Friday, January 28, 2011
The Sweetness at the Bottom of the Pie
The story is sometimes out there, and maybe not entirely realistic. But it is a great mystery, has fun dialouge, endearing characters, and it is nicely resolved. I liked reading it. Griffin, who is 11, tore through it too, and was excited to discuss it with me along the way. It is murder mystery, and I recommend it!
Here are some of Flavia's great lines:
About reading her first chemistry book, "Within moments it had taught me that the word iodine comes from the word meaning "violet," and that the name bromine was derived from a Greek word meaning "a stench." These were the sorts of things I needed to know!"
When she found the town library was closed, "It occured to me that Heaven must be a place where the library is open twenty-four hours a day, seven days a week. No...eight days a week."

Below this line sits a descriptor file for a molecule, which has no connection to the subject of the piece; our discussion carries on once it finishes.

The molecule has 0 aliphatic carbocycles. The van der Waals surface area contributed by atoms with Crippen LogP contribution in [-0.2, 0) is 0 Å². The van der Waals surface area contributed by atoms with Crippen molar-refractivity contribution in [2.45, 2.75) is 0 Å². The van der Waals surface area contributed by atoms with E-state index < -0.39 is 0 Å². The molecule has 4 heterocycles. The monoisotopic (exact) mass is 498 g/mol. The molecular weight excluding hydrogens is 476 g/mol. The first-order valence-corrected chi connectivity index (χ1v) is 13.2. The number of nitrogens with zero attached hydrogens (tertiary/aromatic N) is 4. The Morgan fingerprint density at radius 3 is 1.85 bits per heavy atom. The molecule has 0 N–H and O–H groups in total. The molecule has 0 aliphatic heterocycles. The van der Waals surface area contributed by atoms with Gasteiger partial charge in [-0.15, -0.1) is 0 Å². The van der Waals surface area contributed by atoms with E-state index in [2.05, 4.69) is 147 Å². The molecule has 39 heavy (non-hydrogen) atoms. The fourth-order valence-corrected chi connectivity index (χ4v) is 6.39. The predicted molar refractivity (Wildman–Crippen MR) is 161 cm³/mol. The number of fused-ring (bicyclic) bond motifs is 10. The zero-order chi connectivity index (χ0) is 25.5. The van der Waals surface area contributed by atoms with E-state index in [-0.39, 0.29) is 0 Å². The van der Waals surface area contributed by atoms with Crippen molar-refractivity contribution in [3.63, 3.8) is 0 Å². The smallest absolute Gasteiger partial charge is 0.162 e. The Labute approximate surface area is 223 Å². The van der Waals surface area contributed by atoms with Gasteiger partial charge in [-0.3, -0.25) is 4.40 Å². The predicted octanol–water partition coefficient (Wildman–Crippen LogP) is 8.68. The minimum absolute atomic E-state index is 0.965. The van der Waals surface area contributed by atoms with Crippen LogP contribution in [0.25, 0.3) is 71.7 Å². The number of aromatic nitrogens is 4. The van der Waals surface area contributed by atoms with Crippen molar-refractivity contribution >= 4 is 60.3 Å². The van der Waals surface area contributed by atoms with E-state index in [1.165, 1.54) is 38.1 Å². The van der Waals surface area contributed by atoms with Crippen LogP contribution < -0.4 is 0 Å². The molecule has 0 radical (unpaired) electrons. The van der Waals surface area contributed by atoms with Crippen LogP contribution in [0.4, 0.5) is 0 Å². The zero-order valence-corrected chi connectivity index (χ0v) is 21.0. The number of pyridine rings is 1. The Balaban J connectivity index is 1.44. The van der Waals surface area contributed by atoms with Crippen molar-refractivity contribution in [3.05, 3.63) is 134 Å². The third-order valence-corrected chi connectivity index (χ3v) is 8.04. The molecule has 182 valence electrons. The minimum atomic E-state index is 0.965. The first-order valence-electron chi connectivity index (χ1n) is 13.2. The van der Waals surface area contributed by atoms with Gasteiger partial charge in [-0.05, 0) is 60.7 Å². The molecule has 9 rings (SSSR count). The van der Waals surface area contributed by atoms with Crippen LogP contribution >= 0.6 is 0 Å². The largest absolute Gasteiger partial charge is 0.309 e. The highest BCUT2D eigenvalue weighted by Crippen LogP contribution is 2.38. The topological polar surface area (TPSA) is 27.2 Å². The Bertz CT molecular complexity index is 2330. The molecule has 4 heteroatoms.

"Wrapped up in the music, I threw myself into an overstuffed chair and let my legs dangle over the arm, the position in which Nature intended music to be listened to, and for the first time in days I felt the muscles in my neck relaxing."
This is gross, but she's describing the linoleum floor in a retirement house. "Whenever I stepped on one of its pustulent brown blisters, the stuff let off a nasty hiss and I made a mental note to find out if color can cause nausea."
I've been unsuccessful remembering where I saw this recommended, or who talked to me about it! I thought I was the last one to read it, but it turns out no one I've talked to has read it. So if you have...tell me what you thought!
Oh, I almost forgot. The title comes from this quote:
Unless some sweetness at the bottom lie, who cares for all the crinkling of the pie?
Wiliam King, The Art of Cookery (1708)
Clever, I thought.